Usually my “Frideas” involve simple, straightforward methods you can use in college ministry. Sometimes they twist an old idea; often they’re a little “out of the box.” But today’s idea – though it is straightforward – is a lot “messier” and less simple than most.

But when it comes to our recent series – about getting your students more involved than they already are – this Fridea fits perfectly.

When all is said and done, helping our most plugged-in students fully use their gifts and talents in our ministries will require more “touch” than any previous mobilization. It’s simple enough to recruit students from scratch, making the all-call to a waiting campus using various advertising charms. Likewise, pointing new students to small groups isn’t so messy either – “Here are the groups. Get in one.” Ministry-wide events are easy to promote, too.

But what about beyond that? What about the students who are fully plugged in but might be asking “What’s next?” It’s a little harder to provide the all-call to them.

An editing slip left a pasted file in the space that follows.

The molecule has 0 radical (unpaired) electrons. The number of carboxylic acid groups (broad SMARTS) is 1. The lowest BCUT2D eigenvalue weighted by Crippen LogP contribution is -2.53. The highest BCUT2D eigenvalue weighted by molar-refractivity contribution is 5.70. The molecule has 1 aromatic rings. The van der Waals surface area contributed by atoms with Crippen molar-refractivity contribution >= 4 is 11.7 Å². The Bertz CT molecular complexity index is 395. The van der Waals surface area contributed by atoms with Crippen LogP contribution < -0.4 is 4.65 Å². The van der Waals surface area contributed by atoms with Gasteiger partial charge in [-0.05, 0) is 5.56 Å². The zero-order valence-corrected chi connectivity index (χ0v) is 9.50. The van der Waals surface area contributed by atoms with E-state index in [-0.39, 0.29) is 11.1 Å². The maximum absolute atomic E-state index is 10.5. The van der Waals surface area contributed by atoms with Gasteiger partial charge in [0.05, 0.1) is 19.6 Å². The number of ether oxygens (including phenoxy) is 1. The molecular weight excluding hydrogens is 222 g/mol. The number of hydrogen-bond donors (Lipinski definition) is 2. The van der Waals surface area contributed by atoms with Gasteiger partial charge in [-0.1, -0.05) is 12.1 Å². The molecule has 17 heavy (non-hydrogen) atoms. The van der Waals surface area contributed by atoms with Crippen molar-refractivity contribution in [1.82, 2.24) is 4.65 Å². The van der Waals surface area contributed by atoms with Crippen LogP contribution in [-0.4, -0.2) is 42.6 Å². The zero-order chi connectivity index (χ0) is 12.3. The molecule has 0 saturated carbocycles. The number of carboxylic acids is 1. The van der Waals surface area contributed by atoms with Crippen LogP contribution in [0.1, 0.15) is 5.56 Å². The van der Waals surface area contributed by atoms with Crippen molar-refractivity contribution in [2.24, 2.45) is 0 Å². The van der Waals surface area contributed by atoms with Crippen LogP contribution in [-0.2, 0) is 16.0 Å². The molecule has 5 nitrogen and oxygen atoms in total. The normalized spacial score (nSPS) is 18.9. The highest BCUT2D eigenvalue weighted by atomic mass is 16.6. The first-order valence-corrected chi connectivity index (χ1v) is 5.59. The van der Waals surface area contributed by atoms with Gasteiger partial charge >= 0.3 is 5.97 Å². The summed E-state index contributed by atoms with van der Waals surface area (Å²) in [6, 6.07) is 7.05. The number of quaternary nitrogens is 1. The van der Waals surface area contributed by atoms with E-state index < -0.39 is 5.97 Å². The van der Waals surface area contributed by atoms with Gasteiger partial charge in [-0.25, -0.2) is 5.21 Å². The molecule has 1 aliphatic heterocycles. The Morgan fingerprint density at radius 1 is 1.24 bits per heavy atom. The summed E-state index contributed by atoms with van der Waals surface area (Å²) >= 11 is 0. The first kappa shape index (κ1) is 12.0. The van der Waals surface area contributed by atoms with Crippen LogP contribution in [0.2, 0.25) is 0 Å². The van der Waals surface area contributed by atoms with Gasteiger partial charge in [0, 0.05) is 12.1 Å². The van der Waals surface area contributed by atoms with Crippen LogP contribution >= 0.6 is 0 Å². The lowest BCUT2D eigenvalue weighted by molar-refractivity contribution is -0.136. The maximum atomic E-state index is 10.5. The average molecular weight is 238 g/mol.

Not every student is going to have a passion for your homeless-feeding ministry, so beyond giving them that “taste,” how will they find their fit? The same is true for leadership positions – some are called to Tech Team, some to Events Team; “Not many of you should presume to be small group leaders,” James 3:1 says (I think), but some should.

And if your ministry isn’t “high touch” for these already-involved students, they’re unlikely to be mobilized as far as they could be.

So that’s today’s Fridea for the first day of August, as the start of the semester starts breathing down your neck: Devise your strategy for helping involved students figure out how they should plug in even more.

This doesn’t mean you have to be the one shepherding them in this. Training your small group leaders or other leaders – whomever is most likely to know students best – is probably the best option anyway.